The history of enslaved individuals in the United States began long before the U.S. gained nationhood. In 1619, twenty enslaved Africans were brought to the Virginia colony and traded for food. Soon, more Africans and indigenous people were forced into slavery and brought to the English colonies. While 1619 became a watershed moment in the history of slavery in the Americas, it was not the first time an enslaved African was brought to North America. More than fifty years before enslaved Africans were brought to Virginia, Spanish colonizers brought enslaved Africans to present-day St. Augustine, FL. At the time, Florida was occupied by the Spanish. It was not until 1821 with the Adams-Onis Treaty that Florida became a part of the United States. More than 12.5 million enslaved Africans were forced from the African continent into the transatlantic slave trade, and moments of resistance began almost immediately. Some of the earliest recorded moments of resistance to these injustices were the 493 recorded mutinies that occurred on slave ships crossing the Atlantic Ocean. This spirit of resistance and activism continued and persists today. The story of African American experiences in Florida, as in the rest of the country, is very much one of fighting for racial justice.The African American Activism Collection includes the primary source materials that document the work and lives of several prominent community activists and leaders of the NAACP chapters in Florida at the height of the Civil Rights Movement in the 1940s through the 1970s. Racial justice activism during that time focused on police brutality, voter oppression, school desegregation, fair housing, and job discrimination. As the documents in this collection show, these decades were also a time of extensive government oppression of its citizens’ rights through the formation of investigative bodies, such as The Florida Legislative Investigation Committee (also known as the Johns Committee), which was fueled by the paranoia of the Second Red Scare and the Lavender Scare. Despite the Brown v. Board of Education of Topeka decision in 1954, schools and other public places in Florida were slow to desegregate and several counties purposely delayed the process, which created even more urgency for activists to fight back at the time.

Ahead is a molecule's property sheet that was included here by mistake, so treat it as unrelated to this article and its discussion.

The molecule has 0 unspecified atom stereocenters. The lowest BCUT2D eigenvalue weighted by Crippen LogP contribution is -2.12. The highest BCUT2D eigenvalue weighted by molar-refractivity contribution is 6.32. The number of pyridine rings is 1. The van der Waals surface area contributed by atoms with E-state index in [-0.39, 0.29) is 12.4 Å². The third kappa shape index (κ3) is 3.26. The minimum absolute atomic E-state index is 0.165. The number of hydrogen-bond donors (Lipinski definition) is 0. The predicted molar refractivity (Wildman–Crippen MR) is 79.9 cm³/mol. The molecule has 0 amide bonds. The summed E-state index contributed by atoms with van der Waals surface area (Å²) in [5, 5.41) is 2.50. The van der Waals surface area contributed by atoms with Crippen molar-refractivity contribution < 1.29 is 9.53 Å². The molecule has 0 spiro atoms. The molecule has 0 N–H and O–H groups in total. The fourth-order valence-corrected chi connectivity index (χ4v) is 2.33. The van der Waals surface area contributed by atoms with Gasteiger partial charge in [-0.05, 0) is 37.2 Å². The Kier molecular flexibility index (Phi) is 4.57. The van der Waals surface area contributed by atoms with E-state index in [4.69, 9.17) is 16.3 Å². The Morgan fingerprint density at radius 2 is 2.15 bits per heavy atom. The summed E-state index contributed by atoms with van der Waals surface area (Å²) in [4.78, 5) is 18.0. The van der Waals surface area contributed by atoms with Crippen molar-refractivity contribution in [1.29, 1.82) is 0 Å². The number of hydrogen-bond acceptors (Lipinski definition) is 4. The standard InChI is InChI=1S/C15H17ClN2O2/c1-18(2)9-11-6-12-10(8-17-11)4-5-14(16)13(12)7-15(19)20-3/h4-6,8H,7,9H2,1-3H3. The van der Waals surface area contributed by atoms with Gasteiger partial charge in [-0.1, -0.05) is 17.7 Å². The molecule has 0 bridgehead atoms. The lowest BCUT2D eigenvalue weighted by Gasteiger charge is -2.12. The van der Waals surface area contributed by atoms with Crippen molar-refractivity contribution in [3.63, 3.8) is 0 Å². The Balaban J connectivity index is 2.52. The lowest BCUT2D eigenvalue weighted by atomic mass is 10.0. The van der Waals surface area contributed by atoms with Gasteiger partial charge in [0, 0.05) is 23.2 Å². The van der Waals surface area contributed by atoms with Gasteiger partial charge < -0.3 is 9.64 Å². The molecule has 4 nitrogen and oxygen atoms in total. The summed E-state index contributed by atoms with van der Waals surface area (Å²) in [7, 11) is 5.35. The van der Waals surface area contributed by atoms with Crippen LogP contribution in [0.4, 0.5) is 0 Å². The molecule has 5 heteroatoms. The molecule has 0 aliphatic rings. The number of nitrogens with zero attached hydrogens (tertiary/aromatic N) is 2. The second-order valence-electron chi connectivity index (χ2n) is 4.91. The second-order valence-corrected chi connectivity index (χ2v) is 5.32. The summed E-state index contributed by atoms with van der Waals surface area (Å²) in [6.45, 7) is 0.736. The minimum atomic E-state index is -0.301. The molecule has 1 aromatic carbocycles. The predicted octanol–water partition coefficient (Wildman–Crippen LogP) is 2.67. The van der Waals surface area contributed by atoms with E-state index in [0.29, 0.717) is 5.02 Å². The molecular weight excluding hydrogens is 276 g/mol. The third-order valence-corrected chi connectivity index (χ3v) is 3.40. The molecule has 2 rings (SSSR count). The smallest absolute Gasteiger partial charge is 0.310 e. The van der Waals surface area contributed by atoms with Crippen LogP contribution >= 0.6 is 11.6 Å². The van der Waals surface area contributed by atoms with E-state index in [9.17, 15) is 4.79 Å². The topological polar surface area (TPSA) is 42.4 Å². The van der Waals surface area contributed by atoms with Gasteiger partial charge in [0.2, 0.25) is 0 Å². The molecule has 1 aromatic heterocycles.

Among the notable African American activists included in the collection are Harold Nathaniel Reddick (1913-2003), a labor activist and a vice-president of the Tampa NAACP; Ellen Haynes Allen-Green (1915–2006), the first active female president of the Tampa NAACP; Robert William Saunders (1921–2003), a journalist, investigator, and Field Director for the NAACP in the State of Florida; and Al Davis (1931–), education and voting rights activist and a long-time officer for the local NAACP. It is important to note that activism for racial justice in the United States has often been that of collaboration with white allies. This is evidenced in the collection, which also includes the papers of Winifred S. “Winnie” Foster (1927–), an anti-war activist and president of the state board of the American Civil Liberties Union; Ruth Willis Perry, a journalist and officer of the Miami branch of the NAACP; and Cody Fowler (1892-1978), a civil rights lawyer, politician, and integration activist in Tampa. The stories of African American activism in Florida that are part of this collection are crucial to understanding the continued fight for racial justice in the state today.